Tax cuts are in the eye of the beholder. The House voted today 234 to 188 to extend the Bush tax cuts for people earning less than $250,000 a year. The vote was mostly split along party lines, with Democrats voting for the extension and Republicans voting against it. Democrats say they’re voting to lower taxes and accuse the Republicans of opposing tax breaks for ordinary Americans. But Republicans say they’re the ones who are voting against tax hikes, and claim the Democrats are actually raising taxes.
It’s a matter of perspective, of course. The fact is that in 2001 and 2003, the Republican Congress voted to phase in lower tax rates. Because Congress couldn’t come up with spending reductions to offset these tax cuts, Congress set the cuts to expire at the end of this year in order to get around rules meant to keep it from increasing the deficit. That means that if Congress does nothing in the next month, taxes will go back up to pre-Bush levels. So whether this is a vote to raise or lower taxes depends on what you think the baseline is—whether the relevant comparison should be what the tax rate is today or what it will be next year if the law isn’t changed—and what you think the rate should be.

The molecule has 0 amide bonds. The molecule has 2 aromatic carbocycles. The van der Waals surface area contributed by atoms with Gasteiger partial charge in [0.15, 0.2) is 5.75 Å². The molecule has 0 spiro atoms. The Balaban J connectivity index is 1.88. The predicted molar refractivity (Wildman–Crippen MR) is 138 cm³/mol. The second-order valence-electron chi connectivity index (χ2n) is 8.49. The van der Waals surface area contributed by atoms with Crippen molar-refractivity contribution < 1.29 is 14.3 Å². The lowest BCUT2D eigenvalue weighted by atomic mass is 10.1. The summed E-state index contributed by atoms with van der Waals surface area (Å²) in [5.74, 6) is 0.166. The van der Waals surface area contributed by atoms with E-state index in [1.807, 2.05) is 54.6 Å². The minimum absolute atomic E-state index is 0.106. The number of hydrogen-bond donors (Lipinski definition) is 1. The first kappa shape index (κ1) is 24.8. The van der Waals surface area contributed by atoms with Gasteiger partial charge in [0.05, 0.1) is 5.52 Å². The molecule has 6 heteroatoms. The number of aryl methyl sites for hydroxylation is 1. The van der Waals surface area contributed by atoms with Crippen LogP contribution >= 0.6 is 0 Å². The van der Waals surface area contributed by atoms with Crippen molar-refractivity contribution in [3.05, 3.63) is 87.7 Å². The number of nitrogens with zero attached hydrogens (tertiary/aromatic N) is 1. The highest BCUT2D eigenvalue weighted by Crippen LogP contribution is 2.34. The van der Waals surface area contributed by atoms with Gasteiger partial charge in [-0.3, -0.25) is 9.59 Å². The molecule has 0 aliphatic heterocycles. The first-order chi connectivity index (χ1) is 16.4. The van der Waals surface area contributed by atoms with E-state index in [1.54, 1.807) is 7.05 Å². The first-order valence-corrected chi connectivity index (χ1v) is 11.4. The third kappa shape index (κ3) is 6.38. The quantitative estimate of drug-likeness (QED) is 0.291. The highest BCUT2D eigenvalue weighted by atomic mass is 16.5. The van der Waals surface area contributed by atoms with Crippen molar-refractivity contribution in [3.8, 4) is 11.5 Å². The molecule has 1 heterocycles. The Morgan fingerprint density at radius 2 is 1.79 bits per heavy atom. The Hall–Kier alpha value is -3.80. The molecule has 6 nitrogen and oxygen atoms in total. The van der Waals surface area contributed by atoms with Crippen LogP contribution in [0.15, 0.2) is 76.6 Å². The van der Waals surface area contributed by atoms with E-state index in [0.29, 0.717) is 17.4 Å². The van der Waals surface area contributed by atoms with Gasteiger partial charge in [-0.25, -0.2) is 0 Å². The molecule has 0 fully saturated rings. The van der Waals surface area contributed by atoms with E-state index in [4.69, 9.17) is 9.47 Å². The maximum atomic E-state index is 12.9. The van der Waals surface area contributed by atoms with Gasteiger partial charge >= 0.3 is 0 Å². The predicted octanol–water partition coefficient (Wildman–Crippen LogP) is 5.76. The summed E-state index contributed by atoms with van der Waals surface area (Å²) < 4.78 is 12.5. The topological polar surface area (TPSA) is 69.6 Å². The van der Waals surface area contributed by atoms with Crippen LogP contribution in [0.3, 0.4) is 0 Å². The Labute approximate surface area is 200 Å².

So Democrats say that by extending tax cuts for people making less than $250,000, they are lowering taxes compared to what they would otherwise be. But Republicans say that by not extending the tax cuts for people making more than $250,000 Democrats are effectively increasing taxes compared to what they are now. Democrats can say that Republicans are opposing lower taxes for ordinary Americans, while Republicans can say that by not extending the tax cuts for all Americans Democrats are raising taxes on the wealthy.
This is all stuff for campaign fliers and attack ads. Both parties’ calculations are largely driven by how their votes could be portrayed by the political opposition. The real question is, what should the tax rate be? Extending the tax cuts for anyone will make the deficit substantially larger—dwarfing any savings that might come from cutting earmarks or freezing the wages of federal employees. The truth is it’s essentially impossible to cut discretionary non-defense spending enough to offset extending the tax cuts. Roughly speaking every dollar we lower taxes has to either come out of Medicare, Social Security, or defense—the things that most of us don’t want to cut—or add to our growing deficit. And that’s something that neither party seems to want to acknowledge.